Just a few decades ago, getting pregnant after age 35 was relatively uncommon. More recently, though, a growing number of women in this age group are having babies or trying to become pregnant. This is known as advanced maternal age pregnancy.
While the vast majority of these babies are born healthy, it’s important to know about the increased risks of pregnancy after 35 and how to prepare.
In this video, San Diego Health host Susan Taylor talks about advanced maternal age pregnancy with Daniela Gomez, MD, an OB-GYN who specializes in maternal and fetal medicine at Scripps Clinic, and Alex Fite, a genetic counselor at the Scripps Perinatology Program.
Much of the increased risk has to do with changes in the quality of a woman’s eggs as she ages.
“Even before birth, women have all the eggs that we’re ever going to have. Therefore, we progressively lose them as we get older,” says Dr. Gomez. “And there’s damage that can happen to the cells themselves, which then can lead to issues with decreasing quality.”
One concern involves the chances of the chromosomes in the egg being normal or abnormal. Chromosomes are the structures inside of our cells that contain all the DNA; normally, humans have 46 chromosomes in every cell.
A chromosome abnormality called aneuploidy occurs when an extra chromosome is present or one is missing. Aneuploidy is a type of condition that’s more likely to develop as a woman’s eggs age and become more prone to changes over time.
Still, Fite notes, “Even though the risk does increase gradually with age, it’s overall much more likely for any pregnancy to be chromosomally normal regardless of the mother’s age.”
In addition to chromosomal abnormalities, there are increased health risks for moms over 35. In some cases, the pregnancy forms outside of the uterus. This is known as an ectopic pregnancy and can be dangerous. Other complications, such as developing high blood pressure during pregnancy or needing a cesarean section, are more likely in advanced age pregnancies.
Because chromosome abnormalities can form up until the point of conception, there is no way to test an egg’s chromosomes before becoming pregnant. However, a type of testing called carrier screening can be done for both parents before they attempt conception. This blood or saliva test can determine if someone is a silent carrier for a condition that may be passed down in the family.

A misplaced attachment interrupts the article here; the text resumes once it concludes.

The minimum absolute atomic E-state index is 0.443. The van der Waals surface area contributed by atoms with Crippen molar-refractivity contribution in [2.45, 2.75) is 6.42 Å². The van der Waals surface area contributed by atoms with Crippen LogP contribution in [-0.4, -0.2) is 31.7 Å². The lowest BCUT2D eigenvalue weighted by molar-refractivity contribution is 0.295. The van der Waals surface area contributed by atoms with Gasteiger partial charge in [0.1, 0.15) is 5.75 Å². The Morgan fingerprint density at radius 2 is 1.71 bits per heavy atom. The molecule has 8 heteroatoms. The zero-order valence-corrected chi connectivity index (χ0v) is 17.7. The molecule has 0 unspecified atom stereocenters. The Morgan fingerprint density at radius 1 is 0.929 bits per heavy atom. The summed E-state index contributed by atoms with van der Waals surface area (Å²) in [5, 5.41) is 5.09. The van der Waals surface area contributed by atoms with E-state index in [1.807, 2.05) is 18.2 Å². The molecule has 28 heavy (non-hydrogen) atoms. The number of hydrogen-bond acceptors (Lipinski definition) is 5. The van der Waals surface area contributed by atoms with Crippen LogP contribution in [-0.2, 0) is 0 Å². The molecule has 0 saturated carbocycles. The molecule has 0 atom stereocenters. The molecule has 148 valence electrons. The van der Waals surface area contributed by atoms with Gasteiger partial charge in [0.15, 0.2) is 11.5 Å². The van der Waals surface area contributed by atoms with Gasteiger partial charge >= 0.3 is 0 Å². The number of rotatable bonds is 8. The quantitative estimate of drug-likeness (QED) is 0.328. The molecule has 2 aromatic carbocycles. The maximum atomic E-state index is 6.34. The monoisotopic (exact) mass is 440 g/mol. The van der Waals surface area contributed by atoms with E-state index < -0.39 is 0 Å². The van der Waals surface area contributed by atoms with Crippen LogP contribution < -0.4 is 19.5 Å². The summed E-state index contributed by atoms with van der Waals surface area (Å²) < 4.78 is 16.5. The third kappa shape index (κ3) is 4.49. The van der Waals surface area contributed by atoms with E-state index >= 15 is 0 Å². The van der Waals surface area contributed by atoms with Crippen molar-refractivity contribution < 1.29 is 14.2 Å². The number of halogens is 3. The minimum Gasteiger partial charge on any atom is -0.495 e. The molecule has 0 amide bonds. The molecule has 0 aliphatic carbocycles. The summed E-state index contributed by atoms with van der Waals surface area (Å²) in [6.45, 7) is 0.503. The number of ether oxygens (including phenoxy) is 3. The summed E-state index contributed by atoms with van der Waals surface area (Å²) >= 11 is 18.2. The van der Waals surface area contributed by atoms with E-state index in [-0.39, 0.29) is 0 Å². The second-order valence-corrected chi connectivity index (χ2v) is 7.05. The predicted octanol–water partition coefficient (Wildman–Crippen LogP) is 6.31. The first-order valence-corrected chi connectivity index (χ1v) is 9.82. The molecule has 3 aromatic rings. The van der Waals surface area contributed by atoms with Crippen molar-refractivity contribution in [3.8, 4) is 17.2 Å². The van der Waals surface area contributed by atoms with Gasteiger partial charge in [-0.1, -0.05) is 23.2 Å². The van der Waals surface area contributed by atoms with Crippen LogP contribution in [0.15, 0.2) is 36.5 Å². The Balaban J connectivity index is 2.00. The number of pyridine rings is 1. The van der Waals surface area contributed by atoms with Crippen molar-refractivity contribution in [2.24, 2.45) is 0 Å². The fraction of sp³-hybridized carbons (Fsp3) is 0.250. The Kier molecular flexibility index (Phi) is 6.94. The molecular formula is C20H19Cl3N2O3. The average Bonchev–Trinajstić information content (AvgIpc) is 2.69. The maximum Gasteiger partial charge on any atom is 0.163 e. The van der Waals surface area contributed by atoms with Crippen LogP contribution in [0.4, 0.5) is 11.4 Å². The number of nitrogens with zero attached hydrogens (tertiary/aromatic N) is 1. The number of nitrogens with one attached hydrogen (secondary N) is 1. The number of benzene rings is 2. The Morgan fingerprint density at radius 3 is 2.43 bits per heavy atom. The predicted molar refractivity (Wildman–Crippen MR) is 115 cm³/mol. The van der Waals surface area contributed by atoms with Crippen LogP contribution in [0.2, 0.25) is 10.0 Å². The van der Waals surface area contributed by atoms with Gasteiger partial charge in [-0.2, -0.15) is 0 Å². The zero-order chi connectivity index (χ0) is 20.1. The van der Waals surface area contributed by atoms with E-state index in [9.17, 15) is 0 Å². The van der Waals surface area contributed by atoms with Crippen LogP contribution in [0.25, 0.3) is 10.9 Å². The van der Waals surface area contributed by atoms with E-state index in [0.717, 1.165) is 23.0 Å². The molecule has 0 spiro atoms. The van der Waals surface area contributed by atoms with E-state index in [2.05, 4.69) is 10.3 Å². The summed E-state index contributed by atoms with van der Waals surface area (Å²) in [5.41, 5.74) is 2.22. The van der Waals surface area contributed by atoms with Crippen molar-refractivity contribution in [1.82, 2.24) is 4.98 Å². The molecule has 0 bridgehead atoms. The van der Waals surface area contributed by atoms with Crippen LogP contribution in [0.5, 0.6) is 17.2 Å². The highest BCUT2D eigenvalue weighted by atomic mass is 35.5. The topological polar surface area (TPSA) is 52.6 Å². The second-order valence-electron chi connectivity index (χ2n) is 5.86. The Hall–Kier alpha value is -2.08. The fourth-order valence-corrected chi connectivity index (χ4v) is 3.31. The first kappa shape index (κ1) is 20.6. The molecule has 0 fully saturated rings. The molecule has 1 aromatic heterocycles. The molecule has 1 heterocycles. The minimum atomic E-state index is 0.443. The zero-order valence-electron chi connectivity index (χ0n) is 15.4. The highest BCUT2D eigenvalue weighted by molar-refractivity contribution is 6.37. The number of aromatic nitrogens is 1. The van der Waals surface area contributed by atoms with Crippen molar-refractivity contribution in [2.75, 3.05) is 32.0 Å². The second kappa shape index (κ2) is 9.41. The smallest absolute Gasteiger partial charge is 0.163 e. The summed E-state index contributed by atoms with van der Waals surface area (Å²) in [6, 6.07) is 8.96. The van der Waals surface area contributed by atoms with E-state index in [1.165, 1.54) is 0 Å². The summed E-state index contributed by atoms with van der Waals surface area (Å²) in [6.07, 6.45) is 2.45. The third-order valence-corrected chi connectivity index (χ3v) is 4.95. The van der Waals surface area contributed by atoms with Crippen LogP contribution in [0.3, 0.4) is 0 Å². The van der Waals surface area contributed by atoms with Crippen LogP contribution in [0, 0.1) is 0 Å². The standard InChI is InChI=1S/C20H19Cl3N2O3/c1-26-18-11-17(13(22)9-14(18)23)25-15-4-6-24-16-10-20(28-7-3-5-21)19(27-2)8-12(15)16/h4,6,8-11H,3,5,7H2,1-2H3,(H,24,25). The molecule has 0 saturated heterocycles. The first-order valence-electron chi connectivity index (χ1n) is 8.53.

Once a woman becomes pregnant, tests can detect chromosome abnormalities. Starting at about 10 weeks of pregnancy, a screening blood test called cell-free fetal DNA or noninvasive prenatal testing (NIPT) can analyze DNA from the placenta and measure the makeup of certain chromosomes. It looks for Down syndrome as well as the more rare but severe trisomy 18 and trisomy 13 disorders.
Amniocentesis is another test that can be done after conception. This diagnostic procedure uses a needle inserted into the mother’s abdomen to withdraw an amniotic fluid sample, which is then sent to a laboratory to test for several different conditions.
Pregnant women who have increased risks may be referred to a perinatologist who specializes in high-risk pregnancies. The Scripps Perinatology Program encompasses a team of perinatologists, nurses and other professionals who specialize in high-risk pregnancies.
“We provide consultations and can also manage your pregnancy very closely with your obstetrician throughout to make sure that nothing is overlooked,” says Dr. Gomez. “We know that sometimes we are dealing with very sensitive conditions and our entire team is very empathetic.”
Additionally, genetic counselors at the Scripps Perinatology Program are available to meet with anyone who has a risk factor for a genetic condition or abnormal testing or ultrasound findings.
“We can discuss the significance of these findings and your options for testing,” explains Fite. “If you have genetic testing, we will interpret and communicate the results to you and help you understand all of this information.”
Dr. Gomez adds that while advanced maternal age pregnancy does have additional risks, women over 35 shouldn’t be discouraged.
“If you see us early on, we can help manage these risks. And we can get you through your pregnancy, both you and your baby, very safely,” she says. “Having a pregnancy later is becoming a lot more common and we’re here to help.”